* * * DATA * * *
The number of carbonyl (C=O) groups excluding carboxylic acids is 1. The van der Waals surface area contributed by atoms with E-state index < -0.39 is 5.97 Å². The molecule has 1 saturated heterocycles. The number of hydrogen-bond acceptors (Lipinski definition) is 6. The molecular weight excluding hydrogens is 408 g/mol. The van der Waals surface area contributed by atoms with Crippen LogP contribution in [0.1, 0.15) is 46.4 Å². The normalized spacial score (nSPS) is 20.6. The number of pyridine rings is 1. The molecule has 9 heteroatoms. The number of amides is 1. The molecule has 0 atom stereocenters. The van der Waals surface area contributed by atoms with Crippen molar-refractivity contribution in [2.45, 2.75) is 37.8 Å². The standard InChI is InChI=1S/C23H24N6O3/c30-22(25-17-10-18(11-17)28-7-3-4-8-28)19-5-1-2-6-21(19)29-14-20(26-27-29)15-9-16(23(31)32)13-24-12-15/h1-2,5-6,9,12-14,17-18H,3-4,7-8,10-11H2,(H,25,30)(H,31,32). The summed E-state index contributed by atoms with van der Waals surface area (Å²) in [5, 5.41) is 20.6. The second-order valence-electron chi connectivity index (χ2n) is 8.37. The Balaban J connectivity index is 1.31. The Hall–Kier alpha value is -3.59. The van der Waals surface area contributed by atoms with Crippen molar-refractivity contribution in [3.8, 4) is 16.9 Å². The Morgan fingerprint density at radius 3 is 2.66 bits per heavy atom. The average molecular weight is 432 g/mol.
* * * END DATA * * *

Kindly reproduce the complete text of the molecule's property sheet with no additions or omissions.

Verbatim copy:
The number of carbonyl (C=O) groups excluding carboxylic acids is 1. The van der Waals surface area contributed by atoms with E-state index < -0.39 is 5.97 Å². The molecule has 1 saturated heterocycles. The number of hydrogen-bond acceptors (Lipinski definition) is 6. The molecular weight excluding hydrogens is 408 g/mol. The van der Waals surface area contributed by atoms with Crippen LogP contribution in [0.1, 0.15) is 46.4 Å². The normalized spacial score (nSPS) is 20.6. The number of pyridine rings is 1. The molecule has 9 heteroatoms. The number of amides is 1. The molecule has 0 atom stereocenters. The van der Waals surface area contributed by atoms with Crippen molar-refractivity contribution in [2.45, 2.75) is 37.8 Å². The standard InChI is InChI=1S/C23H24N6O3/c30-22(25-17-10-18(11-17)28-7-3-4-8-28)19-5-1-2-6-21(19)29-14-20(26-27-29)15-9-16(23(31)32)13-24-12-15/h1-2,5-6,9,12-14,17-18H,3-4,7-8,10-11H2,(H,25,30)(H,31,32). The summed E-state index contributed by atoms with van der Waals surface area (Å²) in [5, 5.41) is 20.6. The second-order valence-electron chi connectivity index (χ2n) is 8.37. The Balaban J connectivity index is 1.31. The Hall–Kier alpha value is -3.59. The van der Waals surface area contributed by atoms with Crippen molar-refractivity contribution in [3.8, 4) is 16.9 Å². The Morgan fingerprint density at radius 3 is 2.66 bits per heavy atom. The average molecular weight is 432 g/mol.